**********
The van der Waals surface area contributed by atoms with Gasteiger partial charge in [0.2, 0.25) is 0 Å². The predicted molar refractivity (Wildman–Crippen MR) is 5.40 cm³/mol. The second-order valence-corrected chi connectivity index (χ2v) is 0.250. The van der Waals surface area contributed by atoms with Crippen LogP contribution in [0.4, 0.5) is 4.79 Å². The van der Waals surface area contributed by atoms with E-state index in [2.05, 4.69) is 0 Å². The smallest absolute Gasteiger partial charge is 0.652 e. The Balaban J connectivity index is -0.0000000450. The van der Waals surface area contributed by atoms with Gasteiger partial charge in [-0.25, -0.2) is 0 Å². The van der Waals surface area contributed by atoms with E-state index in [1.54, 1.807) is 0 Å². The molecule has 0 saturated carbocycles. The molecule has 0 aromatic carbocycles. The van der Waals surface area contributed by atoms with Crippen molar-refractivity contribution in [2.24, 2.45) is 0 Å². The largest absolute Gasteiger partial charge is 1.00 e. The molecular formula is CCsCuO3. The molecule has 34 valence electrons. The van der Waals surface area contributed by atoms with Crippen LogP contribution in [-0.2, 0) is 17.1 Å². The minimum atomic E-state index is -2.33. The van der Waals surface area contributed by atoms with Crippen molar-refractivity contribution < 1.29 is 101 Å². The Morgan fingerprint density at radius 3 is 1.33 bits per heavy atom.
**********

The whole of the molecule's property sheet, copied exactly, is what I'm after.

The van der Waals surface area contributed by atoms with Gasteiger partial charge in [0.2, 0.25) is 0 Å². The predicted molar refractivity (Wildman–Crippen MR) is 5.40 cm³/mol. The second-order valence-corrected chi connectivity index (χ2v) is 0.250. The van der Waals surface area contributed by atoms with Crippen LogP contribution in [0.4, 0.5) is 4.79 Å². The van der Waals surface area contributed by atoms with E-state index in [2.05, 4.69) is 0 Å². The smallest absolute Gasteiger partial charge is 0.652 e. The Balaban J connectivity index is -0.0000000450. The van der Waals surface area contributed by atoms with Gasteiger partial charge in [-0.25, -0.2) is 0 Å². The van der Waals surface area contributed by atoms with E-state index in [1.54, 1.807) is 0 Å². The molecule has 0 saturated carbocycles. The molecule has 0 aromatic carbocycles. The van der Waals surface area contributed by atoms with Crippen molar-refractivity contribution in [2.24, 2.45) is 0 Å². The largest absolute Gasteiger partial charge is 1.00 e. The molecular formula is CCsCuO3. The molecule has 34 valence electrons. The van der Waals surface area contributed by atoms with Crippen LogP contribution in [-0.2, 0) is 17.1 Å². The minimum atomic E-state index is -2.33. The van der Waals surface area contributed by atoms with Crippen molar-refractivity contribution < 1.29 is 101 Å². The Morgan fingerprint density at radius 3 is 1.33 bits per heavy atom.